The RBA disappointed some investors when it held its policy rate at 4.75% on Aug. 11. Policymakers had been making a case for a rate cut, but in its policy statement, the RBA laid out its reasons for no action. First, the nonfarm economy was in a "strong condition," although domestic demand has slowed. Second, yearly inflation is running about 2.75%, above the RBA's midpoint target. Lastly, the farm sector is recovering from its drought. Private economists expect the economy will grow by a solid 3% or so over the next year.
The RBA noted two risks to the outlook: the global economy and the swings in the Aussie dollar. Then the bank ventured into new territory when it warned of "the rapid growth of credit and its flow-through into strongly rising housing prices." Home prices jumped 18% in the year ended in the first quarter, and June home-loan approvals rose 4.1% to a record. By leaving rates unchanged, policymakers hoped to slow the gains in home prices.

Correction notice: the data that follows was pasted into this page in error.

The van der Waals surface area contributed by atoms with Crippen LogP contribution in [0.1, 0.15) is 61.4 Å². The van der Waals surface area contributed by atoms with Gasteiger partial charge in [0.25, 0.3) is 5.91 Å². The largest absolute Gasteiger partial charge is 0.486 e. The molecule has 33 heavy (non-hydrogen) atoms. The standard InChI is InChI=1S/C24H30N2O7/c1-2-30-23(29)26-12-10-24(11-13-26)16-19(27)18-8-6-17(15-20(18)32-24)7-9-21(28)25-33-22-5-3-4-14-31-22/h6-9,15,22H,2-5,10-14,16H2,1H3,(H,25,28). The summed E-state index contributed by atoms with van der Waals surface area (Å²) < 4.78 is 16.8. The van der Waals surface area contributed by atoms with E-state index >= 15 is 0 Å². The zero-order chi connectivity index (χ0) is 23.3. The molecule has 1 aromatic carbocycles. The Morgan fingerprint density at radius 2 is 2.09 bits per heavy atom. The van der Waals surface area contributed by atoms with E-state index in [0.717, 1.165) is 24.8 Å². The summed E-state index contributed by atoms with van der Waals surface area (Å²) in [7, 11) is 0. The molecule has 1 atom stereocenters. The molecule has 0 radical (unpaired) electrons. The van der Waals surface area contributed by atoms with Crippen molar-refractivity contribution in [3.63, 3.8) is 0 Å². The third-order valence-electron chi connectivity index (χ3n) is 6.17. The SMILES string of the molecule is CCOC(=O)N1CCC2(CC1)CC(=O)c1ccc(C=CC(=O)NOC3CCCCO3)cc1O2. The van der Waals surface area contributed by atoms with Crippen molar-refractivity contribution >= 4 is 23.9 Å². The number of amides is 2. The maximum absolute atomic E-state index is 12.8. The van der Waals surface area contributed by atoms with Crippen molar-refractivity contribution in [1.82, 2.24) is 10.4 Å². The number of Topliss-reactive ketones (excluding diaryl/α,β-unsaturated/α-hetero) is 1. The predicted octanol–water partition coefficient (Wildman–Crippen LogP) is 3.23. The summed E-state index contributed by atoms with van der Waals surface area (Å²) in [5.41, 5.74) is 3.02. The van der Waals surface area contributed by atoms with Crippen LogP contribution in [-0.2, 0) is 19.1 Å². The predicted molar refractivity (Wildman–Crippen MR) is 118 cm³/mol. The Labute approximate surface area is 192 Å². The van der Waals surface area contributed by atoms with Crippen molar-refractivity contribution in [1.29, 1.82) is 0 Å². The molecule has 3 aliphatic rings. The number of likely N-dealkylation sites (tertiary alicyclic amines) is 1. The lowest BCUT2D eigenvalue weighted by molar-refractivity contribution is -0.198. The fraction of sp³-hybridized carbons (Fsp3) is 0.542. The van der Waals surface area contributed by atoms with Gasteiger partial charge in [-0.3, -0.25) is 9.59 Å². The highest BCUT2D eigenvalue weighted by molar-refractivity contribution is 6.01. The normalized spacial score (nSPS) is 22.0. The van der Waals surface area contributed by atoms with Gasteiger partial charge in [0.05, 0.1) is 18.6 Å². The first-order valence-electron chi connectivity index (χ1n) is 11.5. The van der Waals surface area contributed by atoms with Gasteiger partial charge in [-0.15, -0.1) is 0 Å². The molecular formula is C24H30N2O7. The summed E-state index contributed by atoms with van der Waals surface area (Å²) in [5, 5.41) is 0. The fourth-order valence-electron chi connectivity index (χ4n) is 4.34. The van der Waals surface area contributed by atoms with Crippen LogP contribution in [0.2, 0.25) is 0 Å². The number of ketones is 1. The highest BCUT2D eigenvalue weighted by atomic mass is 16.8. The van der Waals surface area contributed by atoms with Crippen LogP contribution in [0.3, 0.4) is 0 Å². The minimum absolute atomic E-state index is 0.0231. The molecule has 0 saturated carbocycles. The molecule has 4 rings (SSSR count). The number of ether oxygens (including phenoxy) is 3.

The jump has fueled a surge in home-equity loans and refinancings, which have increased household cash flow by about 4% over the past year. That extra money has largely been spent. The danger is that a drop in home prices will curtail consumer demand and destabilize the economy.
To understand the risks further, the RBA hosted a conference entitled "Asset Prices and Monetary Policy" on Aug. 18-19. Some of the speakers came from U.S. universities and the Bank of England. That's not surprising, since the U.S. and Britain are also dealing with rapid runups in home prices that have fueled consumer spending sprees.
Indeed, officials at the Federal Reserve and the BOE will be watching closely as their Australian counterparts enter a new phase of policymaking. For now, no one knows the exact policy response to achieve a soft landing after a frenzied runup in asset prices. The RBA hopes to find out.